Since $\varphi \left(t\right) for all $t>0$, we conclude that $p\left({x}_{2k+1},{x}_{2k+2}\right)=0$. By (p1) and (p2) of the definition of partial metric spaces, we have ${x}_{2k+1}={x}_{2k+2}$. So, ${x}_{2k}={x}_{2k+1}={x}_{2k+2}$. Therefore ${x}_{2k}=T{x}_{2k}=S{x}_{2k}$ and hence ${x}_{k}$ is a fixed point of T and S. Thus, we may assume that $p\left({x}_{n},{x}_{n+1}\right)\ne 0$ for all $n\in \mathbb{N}$. Given $n\in \mathbb{N}$. If n is even, then $n=2t$ for some $t\in \mathbb{N}$. By (2.2), we have
Using (p4) of the definition of partial metric spaces and the definition of ${p}^{w}$, we arrive at
$\begin{array}{rcl}p\left({x}_{2t},{x}_{2t+1}\right)& \le & \varphi \left(max\left\{p\left({x}_{2t},{x}_{2t-1}\right),p\left({x}_{2t},{x}_{2t+1}\right),\frac{1}{2}\left(p\left({x}_{2t-1},{x}_{2t}\right)+p\left({x}_{2t},{x}_{2t+1}\right)\right)\right\}\right)\\ \le & \varphi \left(max\left\{p\left({x}_{2t},{x}_{2t-1}\right),p\left({x}_{2t},{x}_{2t+1}\right)\right\}\right).\end{array}$
(2.3)
If $max\left\{p\left({x}_{2t},{x}_{2t-1}\right),p\left({x}_{2t},{x}_{2t+1}\right)\right\}=p\left({x}_{2t},{x}_{2t+1}\right)$, then (2.3) yields a contradiction. Thus, $max\left\{p\left({x}_{2t},{x}_{2t-1}\right),p\left({x}_{2t},{x}_{2t+1}\right)\right\}=p\left({x}_{2t},{x}_{2t-1}\right)$ and hence
$p\left({x}_{2t},{x}_{2t+1}\right)\le \varphi \left(p\left({x}_{2t},{x}_{2t-1}\right)\right).$
(2.4)
If n is odd, then $n=2t+1$ for some $t\in \mathbb{N}\cup \left\{0\right\}$. By similar arguments as above, we can show that
$p\left({x}_{2t+1},{x}_{2t+2}\right)\le \varphi \left(p\left({x}_{2t},{x}_{2t+1}\right)\right).$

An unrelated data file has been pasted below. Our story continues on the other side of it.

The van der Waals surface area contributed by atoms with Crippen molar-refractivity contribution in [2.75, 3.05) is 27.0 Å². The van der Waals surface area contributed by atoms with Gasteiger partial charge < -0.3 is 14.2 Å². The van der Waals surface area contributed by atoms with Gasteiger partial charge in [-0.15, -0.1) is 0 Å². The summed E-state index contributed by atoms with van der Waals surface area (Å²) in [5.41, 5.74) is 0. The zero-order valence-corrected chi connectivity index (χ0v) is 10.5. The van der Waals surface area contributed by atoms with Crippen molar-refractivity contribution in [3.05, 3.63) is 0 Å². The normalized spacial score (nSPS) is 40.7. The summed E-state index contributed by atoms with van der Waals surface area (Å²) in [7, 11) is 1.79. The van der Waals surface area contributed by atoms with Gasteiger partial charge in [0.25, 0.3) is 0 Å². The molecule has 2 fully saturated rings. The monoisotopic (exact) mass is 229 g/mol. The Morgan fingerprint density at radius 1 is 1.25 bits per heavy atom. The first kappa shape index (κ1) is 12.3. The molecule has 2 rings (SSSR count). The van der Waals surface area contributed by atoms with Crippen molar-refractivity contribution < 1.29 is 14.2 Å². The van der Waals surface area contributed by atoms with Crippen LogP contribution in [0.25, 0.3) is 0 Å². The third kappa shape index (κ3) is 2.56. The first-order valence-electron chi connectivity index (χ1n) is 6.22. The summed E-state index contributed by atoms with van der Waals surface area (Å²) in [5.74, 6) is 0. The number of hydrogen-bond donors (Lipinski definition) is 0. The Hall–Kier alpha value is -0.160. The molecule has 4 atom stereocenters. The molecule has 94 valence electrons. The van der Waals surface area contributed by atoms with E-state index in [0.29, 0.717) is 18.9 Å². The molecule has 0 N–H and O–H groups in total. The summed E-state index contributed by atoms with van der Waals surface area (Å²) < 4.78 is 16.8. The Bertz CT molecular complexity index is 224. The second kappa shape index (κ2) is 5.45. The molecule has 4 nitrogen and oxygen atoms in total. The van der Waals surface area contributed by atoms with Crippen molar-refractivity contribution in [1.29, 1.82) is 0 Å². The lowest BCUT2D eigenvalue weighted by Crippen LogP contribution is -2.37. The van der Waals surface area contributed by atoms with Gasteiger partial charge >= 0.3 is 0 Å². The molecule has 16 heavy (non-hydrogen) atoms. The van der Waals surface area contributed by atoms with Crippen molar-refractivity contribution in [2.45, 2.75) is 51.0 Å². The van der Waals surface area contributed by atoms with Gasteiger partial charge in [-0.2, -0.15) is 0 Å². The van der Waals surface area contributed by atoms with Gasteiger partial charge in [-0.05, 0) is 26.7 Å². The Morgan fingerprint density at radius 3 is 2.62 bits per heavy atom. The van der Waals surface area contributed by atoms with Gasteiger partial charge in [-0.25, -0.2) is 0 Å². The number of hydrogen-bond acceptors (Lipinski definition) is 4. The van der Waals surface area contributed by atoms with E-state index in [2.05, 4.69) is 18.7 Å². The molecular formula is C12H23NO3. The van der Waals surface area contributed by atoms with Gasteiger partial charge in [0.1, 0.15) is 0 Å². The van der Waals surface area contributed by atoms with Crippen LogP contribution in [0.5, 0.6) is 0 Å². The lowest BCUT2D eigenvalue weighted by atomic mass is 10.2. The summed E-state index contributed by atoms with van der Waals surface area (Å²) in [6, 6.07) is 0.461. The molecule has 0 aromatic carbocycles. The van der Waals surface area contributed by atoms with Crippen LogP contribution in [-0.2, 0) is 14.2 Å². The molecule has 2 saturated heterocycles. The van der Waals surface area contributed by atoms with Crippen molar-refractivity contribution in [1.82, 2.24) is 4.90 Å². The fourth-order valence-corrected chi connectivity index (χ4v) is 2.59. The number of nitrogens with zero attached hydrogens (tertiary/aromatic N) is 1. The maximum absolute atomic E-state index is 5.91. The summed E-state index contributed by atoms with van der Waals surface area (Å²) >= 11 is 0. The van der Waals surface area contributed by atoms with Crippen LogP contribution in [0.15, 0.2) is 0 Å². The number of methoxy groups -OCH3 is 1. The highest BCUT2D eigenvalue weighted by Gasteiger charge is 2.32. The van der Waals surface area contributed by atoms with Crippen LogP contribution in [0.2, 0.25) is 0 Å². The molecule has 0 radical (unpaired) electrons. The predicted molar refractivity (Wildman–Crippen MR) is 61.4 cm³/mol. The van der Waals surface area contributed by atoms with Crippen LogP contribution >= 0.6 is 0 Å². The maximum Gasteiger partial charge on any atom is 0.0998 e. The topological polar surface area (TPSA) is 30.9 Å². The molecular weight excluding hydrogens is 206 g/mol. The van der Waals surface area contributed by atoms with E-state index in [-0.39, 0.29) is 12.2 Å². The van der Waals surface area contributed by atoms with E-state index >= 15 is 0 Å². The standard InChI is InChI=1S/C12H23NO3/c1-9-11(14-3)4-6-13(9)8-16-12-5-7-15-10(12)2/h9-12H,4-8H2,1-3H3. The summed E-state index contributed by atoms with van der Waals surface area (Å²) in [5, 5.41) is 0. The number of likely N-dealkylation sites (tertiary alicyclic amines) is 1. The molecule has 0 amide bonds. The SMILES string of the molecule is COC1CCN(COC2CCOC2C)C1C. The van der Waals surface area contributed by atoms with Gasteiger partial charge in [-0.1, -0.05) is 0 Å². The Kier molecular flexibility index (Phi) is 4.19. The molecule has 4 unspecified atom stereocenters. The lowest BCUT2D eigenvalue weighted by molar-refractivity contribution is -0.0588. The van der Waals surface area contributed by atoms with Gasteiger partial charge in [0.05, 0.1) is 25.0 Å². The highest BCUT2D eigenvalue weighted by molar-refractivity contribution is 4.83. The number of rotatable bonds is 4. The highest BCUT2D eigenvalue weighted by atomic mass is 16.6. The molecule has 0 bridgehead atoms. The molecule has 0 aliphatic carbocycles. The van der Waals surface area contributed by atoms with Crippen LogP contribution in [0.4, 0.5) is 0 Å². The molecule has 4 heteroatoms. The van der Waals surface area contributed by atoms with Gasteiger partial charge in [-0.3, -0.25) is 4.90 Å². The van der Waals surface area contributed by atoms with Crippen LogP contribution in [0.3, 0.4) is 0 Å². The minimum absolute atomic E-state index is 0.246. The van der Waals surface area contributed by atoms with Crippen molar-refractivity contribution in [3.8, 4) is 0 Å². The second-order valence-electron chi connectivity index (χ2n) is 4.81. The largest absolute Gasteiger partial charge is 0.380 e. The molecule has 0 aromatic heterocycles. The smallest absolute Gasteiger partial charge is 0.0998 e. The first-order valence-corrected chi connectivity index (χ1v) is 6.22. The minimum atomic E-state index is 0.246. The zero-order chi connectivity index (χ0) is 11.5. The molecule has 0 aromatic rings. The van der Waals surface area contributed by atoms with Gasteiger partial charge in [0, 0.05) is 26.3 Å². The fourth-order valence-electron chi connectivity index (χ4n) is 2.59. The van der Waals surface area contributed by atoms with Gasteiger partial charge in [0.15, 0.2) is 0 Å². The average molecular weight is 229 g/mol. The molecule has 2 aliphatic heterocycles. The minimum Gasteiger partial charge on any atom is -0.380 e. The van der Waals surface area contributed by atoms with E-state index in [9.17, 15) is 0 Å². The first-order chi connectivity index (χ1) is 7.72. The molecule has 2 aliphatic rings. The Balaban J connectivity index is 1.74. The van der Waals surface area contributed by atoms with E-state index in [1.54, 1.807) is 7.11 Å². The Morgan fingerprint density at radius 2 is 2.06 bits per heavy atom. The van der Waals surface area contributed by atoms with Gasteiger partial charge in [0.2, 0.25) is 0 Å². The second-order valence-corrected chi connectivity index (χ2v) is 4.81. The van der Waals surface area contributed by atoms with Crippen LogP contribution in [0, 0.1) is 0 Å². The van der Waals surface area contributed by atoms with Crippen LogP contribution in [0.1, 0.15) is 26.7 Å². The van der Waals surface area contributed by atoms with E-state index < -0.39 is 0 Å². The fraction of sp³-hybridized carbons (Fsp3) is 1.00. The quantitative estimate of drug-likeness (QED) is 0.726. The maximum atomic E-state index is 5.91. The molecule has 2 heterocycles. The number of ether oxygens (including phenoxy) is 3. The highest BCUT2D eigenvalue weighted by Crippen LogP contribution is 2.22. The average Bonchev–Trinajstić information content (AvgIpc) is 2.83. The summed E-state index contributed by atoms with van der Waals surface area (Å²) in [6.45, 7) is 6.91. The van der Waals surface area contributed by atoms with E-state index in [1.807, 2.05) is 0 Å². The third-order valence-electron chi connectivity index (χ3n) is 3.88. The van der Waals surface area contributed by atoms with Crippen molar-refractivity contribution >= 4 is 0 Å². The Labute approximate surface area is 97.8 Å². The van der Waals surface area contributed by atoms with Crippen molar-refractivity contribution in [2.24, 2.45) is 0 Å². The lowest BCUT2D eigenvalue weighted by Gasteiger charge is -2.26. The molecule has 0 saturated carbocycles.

(2.5)
By (2.4) and (2.5), we have
$p\left({x}_{n},{x}_{n+1}\right)\le \varphi \left(p\left({x}_{n-1},{x}_{n}\right)\right).$
(2.6)
By repeating (2.6) n-times, we get $p\left({x}_{n},{x}_{n+1}\right)\le {\varphi }^{n}\left(p\left({x}_{0},{x}_{1}\right)\right)$. For $n,m\in \mathbb{N}$ with $m>n$, we have
$\begin{array}{rcl}p\left({x}_{n},{x}_{m}\right)& \le & \sum _{i=n}^{m-1}p\left({x}_{i},{x}_{i+1}\right)-\sum _{i=n}^{m-2}p\left({x}_{i+1},{x}_{i+1}\right)\le \sum _{i=n}^{m-1}p\left({x}_{i},{x}_{i+1}\right)\\ \le & \sum _{i=n}^{m-1}{\varphi }^{i}\left(p\left({x}_{0},{x}_{1}\right)\right)\le \sum _{i=n}^{\mathrm{\infty }}{\varphi }^{i}\left(p\left({x}_{0},{x}_{1}\right)\right).\end{array}$
Since ϕ is $\left(c\right)$-comparison, we have ${\sum }_{i=0}^{\mathrm{\infty }}{\varphi }^{i}\left(p\left({x}_{0},{x}_{1}\right)\right)$ converges and hence
$\underset{n\to +\mathrm{\infty }}{lim}\sum _{i=n}^{\mathrm{\infty }}{\varphi }^{i}\left(p\left({x}_{0},{x}_{1}\right)\right)=0.$
So, ${lim}_{n,m\to +\mathrm{\infty }}p\left({x}_{n},{x}_{m}\right)=0$. Thus $\left({x}_{n}\right)$ is a 0-Cauchy sequence in X. Since X is 0-complete, there exists $z\in X$ such that ${x}_{n}\to z$ with $p\left(z,z\right)=0$. So,